That night, Colleen told Catherine that defendant was molesting Ava. Catherine asked Ava what had happened. Ava told her that as she and her sister were getting ready to take a bath, defendant called her into the room and told her to sit on his lap facing him. She said that defendant "grabbed her and starting feeling her butt," and put his middle finger inside her and squeezed her breasts. Ava later told Catherine that defendant kissed her. Catherine testified that Ava was frowning, looking uncomfortable, as she described the incident, and afterward, she started crying. She and Colleen hugged and kissed her. Catherine asked Ava why she had not told her about this when she came home. She replied that she was scared; "she thought [Catherine] was going to yell at her and [] wasn't going to believe her and [] was going to tell her dad." Catherine told Ava she would take care of it.

Neither Catherine nor Colleen contacted the police or took Ava to the hospital that night because they were concerned that if they did, the Division of Youth and Family Services would intervene and take Ava away. Catherine called the Plainfield police on Wednesday and eventually spoke to the Linden police on Thursday. She was referred to the prosecutor's office. Detective Walter Johnson took a videotaped statement from Ava, which was played for the jury. Ava was also examined by Gladibel Medina, M.D. Dr. Medina testified that Ava described where she had been touched, that there were no injuries, and that the lack of injuries was not unusual, whether or not the described abuse occurred.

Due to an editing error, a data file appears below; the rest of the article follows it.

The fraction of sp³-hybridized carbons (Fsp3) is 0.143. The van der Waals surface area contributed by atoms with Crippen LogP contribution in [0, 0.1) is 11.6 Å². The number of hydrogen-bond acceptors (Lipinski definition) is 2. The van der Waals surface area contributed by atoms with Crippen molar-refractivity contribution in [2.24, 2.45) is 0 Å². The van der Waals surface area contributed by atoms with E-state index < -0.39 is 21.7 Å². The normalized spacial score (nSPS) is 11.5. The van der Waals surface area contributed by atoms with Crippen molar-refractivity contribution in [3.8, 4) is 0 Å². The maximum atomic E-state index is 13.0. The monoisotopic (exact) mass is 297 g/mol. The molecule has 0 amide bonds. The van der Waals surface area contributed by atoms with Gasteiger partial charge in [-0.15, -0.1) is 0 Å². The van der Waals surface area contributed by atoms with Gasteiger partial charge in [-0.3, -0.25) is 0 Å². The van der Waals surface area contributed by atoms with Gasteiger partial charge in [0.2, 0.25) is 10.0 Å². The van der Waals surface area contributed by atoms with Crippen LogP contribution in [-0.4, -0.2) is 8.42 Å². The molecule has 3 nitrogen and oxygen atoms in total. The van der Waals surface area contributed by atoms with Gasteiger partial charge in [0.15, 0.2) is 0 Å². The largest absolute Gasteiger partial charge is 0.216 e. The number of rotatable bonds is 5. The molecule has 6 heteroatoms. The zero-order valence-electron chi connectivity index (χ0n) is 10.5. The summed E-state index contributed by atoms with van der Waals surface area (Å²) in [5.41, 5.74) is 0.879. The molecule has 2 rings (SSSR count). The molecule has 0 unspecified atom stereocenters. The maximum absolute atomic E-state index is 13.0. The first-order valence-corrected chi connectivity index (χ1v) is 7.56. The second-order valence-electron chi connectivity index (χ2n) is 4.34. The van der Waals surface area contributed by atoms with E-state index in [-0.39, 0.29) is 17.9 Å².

At trial, Ava recounted the incident involving her father. She testified that she and Dawn prepared to take a bath. Dawn had taken her clothes off and went into the bath. Ava also took her clothes off but before she got into the bath, defendant told her "to stop real quick[.]" He went into the kitchen, took some pills, and then returned to her in Dawn's bedroom. Defendant sat on the bed and told her to come to him and sit on his lap. Then he told her to turn around so she would be facing him. Defendant asked her if she loved him. Ava said she did not reply. Defendant "squeezed [her] butt" with his hand, which made her feel uncomfortable. Then he squeezed her chest with his hand, which she said made her feel "[d]isgusting." Ava testified that defendant then put his middle finger in her "private," which she said felt "[n]asty." Ava said that it hurt a little bit but she did not say anything because she was scared. Ava testified that, after that, defendant kissed her on the lips and put his tongue in her mouth. He asked her again if she loved him and again she did not reply. Ava said she felt disgusting. She got off his lap and took a bath. Ava testified that she did not say anything to defendant because she was "very scared" of him. Defendant told her to keep it a secret or he would "whop" her. Ava said that defendant had never hit her or spanked her before.